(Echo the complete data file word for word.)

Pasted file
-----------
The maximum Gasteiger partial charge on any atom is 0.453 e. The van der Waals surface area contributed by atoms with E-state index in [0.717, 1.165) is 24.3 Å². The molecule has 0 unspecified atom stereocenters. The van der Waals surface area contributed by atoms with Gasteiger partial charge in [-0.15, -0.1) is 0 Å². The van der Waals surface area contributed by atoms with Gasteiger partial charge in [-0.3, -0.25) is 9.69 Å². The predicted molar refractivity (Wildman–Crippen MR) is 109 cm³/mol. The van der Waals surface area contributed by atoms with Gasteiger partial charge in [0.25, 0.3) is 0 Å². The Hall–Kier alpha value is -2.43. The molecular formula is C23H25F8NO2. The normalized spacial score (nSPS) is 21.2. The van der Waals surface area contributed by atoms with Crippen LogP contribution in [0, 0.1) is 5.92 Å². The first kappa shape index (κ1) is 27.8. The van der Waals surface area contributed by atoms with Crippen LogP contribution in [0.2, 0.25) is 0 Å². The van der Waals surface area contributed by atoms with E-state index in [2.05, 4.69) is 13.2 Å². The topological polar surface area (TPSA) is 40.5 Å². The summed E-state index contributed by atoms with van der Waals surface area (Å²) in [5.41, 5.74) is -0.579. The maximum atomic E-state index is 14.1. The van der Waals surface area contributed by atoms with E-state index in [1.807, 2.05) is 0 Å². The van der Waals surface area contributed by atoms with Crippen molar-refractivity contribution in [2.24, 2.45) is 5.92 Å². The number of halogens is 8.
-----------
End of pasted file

The maximum Gasteiger partial charge on any atom is 0.453 e. The van der Waals surface area contributed by atoms with E-state index in [0.717, 1.165) is 24.3 Å². The molecule has 0 unspecified atom stereocenters. The van der Waals surface area contributed by atoms with Gasteiger partial charge in [-0.15, -0.1) is 0 Å². The van der Waals surface area contributed by atoms with Gasteiger partial charge in [-0.3, -0.25) is 9.69 Å². The predicted molar refractivity (Wildman–Crippen MR) is 109 cm³/mol. The van der Waals surface area contributed by atoms with Gasteiger partial charge in [0.25, 0.3) is 0 Å². The Hall–Kier alpha value is -2.43. The molecular formula is C23H25F8NO2. The normalized spacial score (nSPS) is 21.2. The van der Waals surface area contributed by atoms with Crippen LogP contribution in [0, 0.1) is 5.92 Å². The first kappa shape index (κ1) is 27.8. The van der Waals surface area contributed by atoms with Crippen LogP contribution in [0.2, 0.25) is 0 Å². The van der Waals surface area contributed by atoms with E-state index in [2.05, 4.69) is 13.2 Å². The topological polar surface area (TPSA) is 40.5 Å². The summed E-state index contributed by atoms with van der Waals surface area (Å²) in [5.41, 5.74) is -0.579. The maximum atomic E-state index is 14.1. The van der Waals surface area contributed by atoms with E-state index in [1.807, 2.05) is 0 Å². The van der Waals surface area contributed by atoms with Crippen molar-refractivity contribution in [2.24, 2.45) is 5.92 Å². The number of halogens is 8.